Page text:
With Glen working over Christmas, he selflessly suggested I head over to the UK to see my sister and the various family and friends I have on Old Blighty. Dad also came too to join in the festivities.
Originally we were going for only ten days but, with me giving up full-time employment a few months back, we extended the trip. And while I think Glen was initially happy to have some time to himself (and a trip to Melbourne for New Year’s Eve), three weeks can seem like an awfully long time – especially when you have to make your own dinner.
We splurged and flew business class on Etihad, going through Abu Dhabi and landing in Heathrow on the Friday before Christmas. As always, it was so nice to be able to lie down the whole flight and get a bit of a sleep.
I watched a bit of TV across the two flights – The Secret Life of Pets (meh), three episodes of Sarah Jessica Parker’s new drama Divorce, and three episodes of the new season of Cold Feet – but much of the rest of the time I spent flight and trying to rest.
The stopover in Abu Dhabi was short, yet long enough to have a shower, which was heaven. The final leg, from Abu Dhabi to Heathrow, was on an A380, which was the first time I’ve been on one in business. It’s pretty swish, there’s even a lounge, not that I used it.
We landed in London at 6:30am, rushed through border security thanks to both of us having electronic EU passports, collected our luggage and headed to the Heathrow Express to get out to Southend where we stayed.
Jet-lagged and in Westcliff
We stopped into Leigh-on-Sea to see Sheila and collect the key to the flat we were staying in in Westcliff-on-Sea. We chatted for about an hour or so before Sheila had to go to work at the gallery (she’s an artist), and we had a half hour nap on the couch.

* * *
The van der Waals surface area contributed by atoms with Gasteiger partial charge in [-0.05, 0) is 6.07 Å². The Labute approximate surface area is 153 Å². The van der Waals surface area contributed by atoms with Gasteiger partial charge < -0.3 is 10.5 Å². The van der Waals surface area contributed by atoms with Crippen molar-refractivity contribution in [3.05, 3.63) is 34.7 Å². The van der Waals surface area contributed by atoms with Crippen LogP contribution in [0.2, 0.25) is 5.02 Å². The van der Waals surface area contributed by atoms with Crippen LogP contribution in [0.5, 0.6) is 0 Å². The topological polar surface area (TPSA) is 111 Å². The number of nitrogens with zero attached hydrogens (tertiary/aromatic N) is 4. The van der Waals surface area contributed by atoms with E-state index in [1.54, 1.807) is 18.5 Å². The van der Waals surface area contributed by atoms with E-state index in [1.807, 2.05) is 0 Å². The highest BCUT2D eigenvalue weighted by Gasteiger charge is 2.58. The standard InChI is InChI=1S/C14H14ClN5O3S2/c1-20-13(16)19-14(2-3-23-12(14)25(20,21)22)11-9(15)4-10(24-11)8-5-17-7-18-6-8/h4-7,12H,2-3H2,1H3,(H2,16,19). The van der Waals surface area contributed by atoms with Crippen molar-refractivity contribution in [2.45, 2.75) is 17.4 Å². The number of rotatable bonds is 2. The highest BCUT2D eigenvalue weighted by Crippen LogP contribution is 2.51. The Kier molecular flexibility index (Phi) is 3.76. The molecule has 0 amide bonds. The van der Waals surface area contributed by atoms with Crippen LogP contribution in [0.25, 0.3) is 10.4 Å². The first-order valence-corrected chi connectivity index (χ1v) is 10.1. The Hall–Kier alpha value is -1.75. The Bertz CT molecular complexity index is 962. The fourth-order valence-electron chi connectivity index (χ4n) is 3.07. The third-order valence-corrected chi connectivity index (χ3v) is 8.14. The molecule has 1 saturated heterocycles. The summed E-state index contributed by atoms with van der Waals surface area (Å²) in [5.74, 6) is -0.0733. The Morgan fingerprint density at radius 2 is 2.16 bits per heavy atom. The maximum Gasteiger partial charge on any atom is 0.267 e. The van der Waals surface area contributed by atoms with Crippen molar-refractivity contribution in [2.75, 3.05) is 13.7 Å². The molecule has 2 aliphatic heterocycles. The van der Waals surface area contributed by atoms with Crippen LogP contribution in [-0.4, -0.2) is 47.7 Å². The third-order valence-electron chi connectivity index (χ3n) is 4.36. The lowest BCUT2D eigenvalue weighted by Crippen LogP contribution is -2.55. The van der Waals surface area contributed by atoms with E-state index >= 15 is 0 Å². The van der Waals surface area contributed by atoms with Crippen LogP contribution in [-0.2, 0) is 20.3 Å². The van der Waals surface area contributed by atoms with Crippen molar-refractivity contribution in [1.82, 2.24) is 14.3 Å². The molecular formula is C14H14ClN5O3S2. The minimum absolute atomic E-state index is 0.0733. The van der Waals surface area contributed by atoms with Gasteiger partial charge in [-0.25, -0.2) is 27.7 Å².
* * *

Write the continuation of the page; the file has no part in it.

Dad and I then fretted over how to get a taxi in a small town to take us the fifteen minute car ride to the next town over. Google was useless but luckily, when we got to the high street, we saw a taxi and I called the number on the side. (Thank you, Donna, for the sim cards.)
A taxi arrived shortly after and, being in desperate need of a proper sleep, we were glad to have paid the expense to make this last leg of the journey as short as possible. The flat we stayed in belonged to a friend of my sister’s who was away over Christmas. It was big, warm (when the central heating was on), convenient, well-priced and comfortable.
We denied ourselves a bit of a nap and instead went down the road to find some food for a late lunch. Donna left work to come see us and it was so good to see her in person again after it almost being a year since her departure.
She had to return to work soon after but in the evening she came by, picked us up and we tackled a 24-hour Tesco’s so we could prepare for Boxing Day lunch. Shopping is never high on my list of pleasurable activities, grocery shopping even less so, but right before Christmas? Bordering on the hellish.
We managed to get nearly everything from our list without getting into an argument with each other or anyone else, and by doing it on the 23rd, we avoided doing it on the 24th, which would have been an even greater hell.
Donna had to work part of the day so that left Dad and I with time on our hands. I wrapped the presents that I’d ordered from Amazon, which had been delivered to Donna’s flat a week or so before. I put them under the Christmas tree and then Dad and I caught the bus to Southend as I was desperate to go the gym.
Lately, I’ve become hooked, going 5, 6 or 7 times a week so the prospect of going on holiday and not going to the gym was a little anxiety-inducing. Also, considering how bad diets get while on holiday, I needed to balance the equation somehow.
I picked a gym that was in the centre of Southend and got a five-day pass. I hit the weights while Dad wandered Southend High Street for an hour and a half. It felt really good to be back in the gym, even though it had only been two days.
After my workout and a spot of lunch at an Asian noodle place, Dad and I went back to Westcliff. We were both still suffering the effects of jet lag but pushed on through. After Donna finished work, she picked us up and we went back to her place for home-cooked chickpea curry.
We met her housemate, and Donna’s friend, Denise, who’d just arrived in London, came down as she was spending Christmas with us. We then watched, as Donna and I try to do every Christmas, The Muppets Christmas Carol, which was then followed by Love Actually.
Donna and Denise came around to our flat on Christmas morning so we could open presents. Over the years, like most adults I think, we’ve given fewer and fewer gifts. In fact, last year I don’t think we gave any. This year, Donna suggested it and I jumped on the idea. Dad, however, misread the email but gave us gifts nevertheless.